The novel, then, is their picaresque journey, allowing for moments of pure soaring beauty to hit against the most mundane, for a sense of timelessness to be placed right beside a cleareyed version of the here and now, for a sense of vast dispossession to live beside day-to-day misery and poverty. Nothing in Orange’s world is simple, least of all his characters and his sense of the relationship between history and the present. Instead, a great deal is subtle and uncertain in this original and complex novel.
"One Booker shortlist later, Galley Beggar were proved correct. Ellmann’s novel isn’t perfect, and it may not take the prize, but in a world where Ian McEwan is still at large, something introspective and richly painted is a tonic for us all...."
— The Daily Telegraph
4.25 out of 5
There There itself is a kind of dance. Even in its tragic details, it is lyrical and playful, shaking and shimmering with energy. The novel dips into the tiniest personal details and sweeps across history. Orange, like Orvil, creates beauty out of tragedy. Yet the novel remains a warning about the desolation that results when you separate parents from their children and try to eradicate a people.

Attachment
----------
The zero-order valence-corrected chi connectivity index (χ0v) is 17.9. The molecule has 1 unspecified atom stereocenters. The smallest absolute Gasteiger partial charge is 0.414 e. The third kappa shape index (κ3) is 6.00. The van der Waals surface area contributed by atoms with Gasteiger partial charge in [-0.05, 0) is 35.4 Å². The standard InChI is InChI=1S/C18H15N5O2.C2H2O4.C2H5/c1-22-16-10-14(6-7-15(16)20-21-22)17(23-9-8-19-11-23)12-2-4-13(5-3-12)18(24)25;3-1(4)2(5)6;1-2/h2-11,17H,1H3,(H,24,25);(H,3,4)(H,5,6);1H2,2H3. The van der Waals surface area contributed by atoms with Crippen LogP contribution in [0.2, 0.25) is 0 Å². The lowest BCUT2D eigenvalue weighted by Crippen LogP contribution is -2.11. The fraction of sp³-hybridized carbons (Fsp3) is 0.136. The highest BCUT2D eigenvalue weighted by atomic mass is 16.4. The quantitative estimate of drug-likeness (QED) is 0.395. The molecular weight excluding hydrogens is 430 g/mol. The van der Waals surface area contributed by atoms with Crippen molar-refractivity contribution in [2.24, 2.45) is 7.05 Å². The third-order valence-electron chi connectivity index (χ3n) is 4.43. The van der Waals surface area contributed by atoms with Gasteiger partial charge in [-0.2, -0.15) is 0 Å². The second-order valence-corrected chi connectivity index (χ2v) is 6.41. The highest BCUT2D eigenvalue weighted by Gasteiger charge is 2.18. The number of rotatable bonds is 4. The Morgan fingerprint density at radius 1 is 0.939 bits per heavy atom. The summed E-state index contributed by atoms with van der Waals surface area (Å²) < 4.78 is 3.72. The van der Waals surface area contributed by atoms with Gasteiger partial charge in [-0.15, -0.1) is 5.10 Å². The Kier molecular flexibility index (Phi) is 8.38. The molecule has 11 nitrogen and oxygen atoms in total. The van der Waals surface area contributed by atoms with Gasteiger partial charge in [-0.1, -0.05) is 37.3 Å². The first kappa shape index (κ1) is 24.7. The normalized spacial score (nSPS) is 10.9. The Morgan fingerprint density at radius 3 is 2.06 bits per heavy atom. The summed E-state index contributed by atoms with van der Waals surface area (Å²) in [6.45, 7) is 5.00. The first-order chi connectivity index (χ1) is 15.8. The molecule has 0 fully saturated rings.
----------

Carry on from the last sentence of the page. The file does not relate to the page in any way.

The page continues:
If There There is at times an angry and demanding book (keeping track of the characters’ relation to one another is a challenge in itself), it is also a humane one. Harvey, the bumptious MC of the powwow, and Jacquie bring to the novel a strong element of compassion...The relationship between them, fractious, gruff and eventually giving way to hard-won mutual understanding, is affecting and surprising, and comes to represent Orange’s philosophy that, even amid confusion and violence, there is the possibility for decency to assert itself.
It is this optimism, rather than the nihilism of Tony Loneman, that lingers after finishing the book. Fragile and flawed though this hope might be, it remains moving and powerful, just like the rest of Orange’s impressive achievement.